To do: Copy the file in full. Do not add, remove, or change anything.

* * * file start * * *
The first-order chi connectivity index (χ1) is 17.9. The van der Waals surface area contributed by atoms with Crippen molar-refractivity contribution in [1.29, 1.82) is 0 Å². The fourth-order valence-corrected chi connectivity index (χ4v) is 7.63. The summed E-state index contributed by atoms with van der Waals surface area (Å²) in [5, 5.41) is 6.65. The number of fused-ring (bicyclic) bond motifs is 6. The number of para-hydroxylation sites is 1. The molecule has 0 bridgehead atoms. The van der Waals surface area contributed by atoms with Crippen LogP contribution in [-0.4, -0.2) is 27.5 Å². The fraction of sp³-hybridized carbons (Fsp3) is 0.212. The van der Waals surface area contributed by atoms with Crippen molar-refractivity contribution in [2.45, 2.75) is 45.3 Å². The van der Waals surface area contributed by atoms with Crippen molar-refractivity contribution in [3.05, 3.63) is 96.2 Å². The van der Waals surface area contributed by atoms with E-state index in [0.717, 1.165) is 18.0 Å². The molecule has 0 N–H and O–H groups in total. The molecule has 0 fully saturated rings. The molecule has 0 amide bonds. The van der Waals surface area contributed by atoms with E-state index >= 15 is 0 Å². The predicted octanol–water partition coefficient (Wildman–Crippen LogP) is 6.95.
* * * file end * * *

The first-order chi connectivity index (χ1) is 17.9. The van der Waals surface area contributed by atoms with Crippen molar-refractivity contribution in [1.29, 1.82) is 0 Å². The fourth-order valence-corrected chi connectivity index (χ4v) is 7.63. The summed E-state index contributed by atoms with van der Waals surface area (Å²) in [5, 5.41) is 6.65. The number of fused-ring (bicyclic) bond motifs is 6. The number of para-hydroxylation sites is 1. The molecule has 0 bridgehead atoms. The van der Waals surface area contributed by atoms with Crippen LogP contribution in [-0.4, -0.2) is 27.5 Å². The fraction of sp³-hybridized carbons (Fsp3) is 0.212. The van der Waals surface area contributed by atoms with Crippen molar-refractivity contribution in [2.45, 2.75) is 45.3 Å². The van der Waals surface area contributed by atoms with Crippen molar-refractivity contribution in [3.05, 3.63) is 96.2 Å². The van der Waals surface area contributed by atoms with E-state index in [0.717, 1.165) is 18.0 Å². The molecule has 0 N–H and O–H groups in total. The molecule has 0 fully saturated rings. The molecule has 0 amide bonds. The van der Waals surface area contributed by atoms with E-state index >= 15 is 0 Å². The predicted octanol–water partition coefficient (Wildman–Crippen LogP) is 6.95.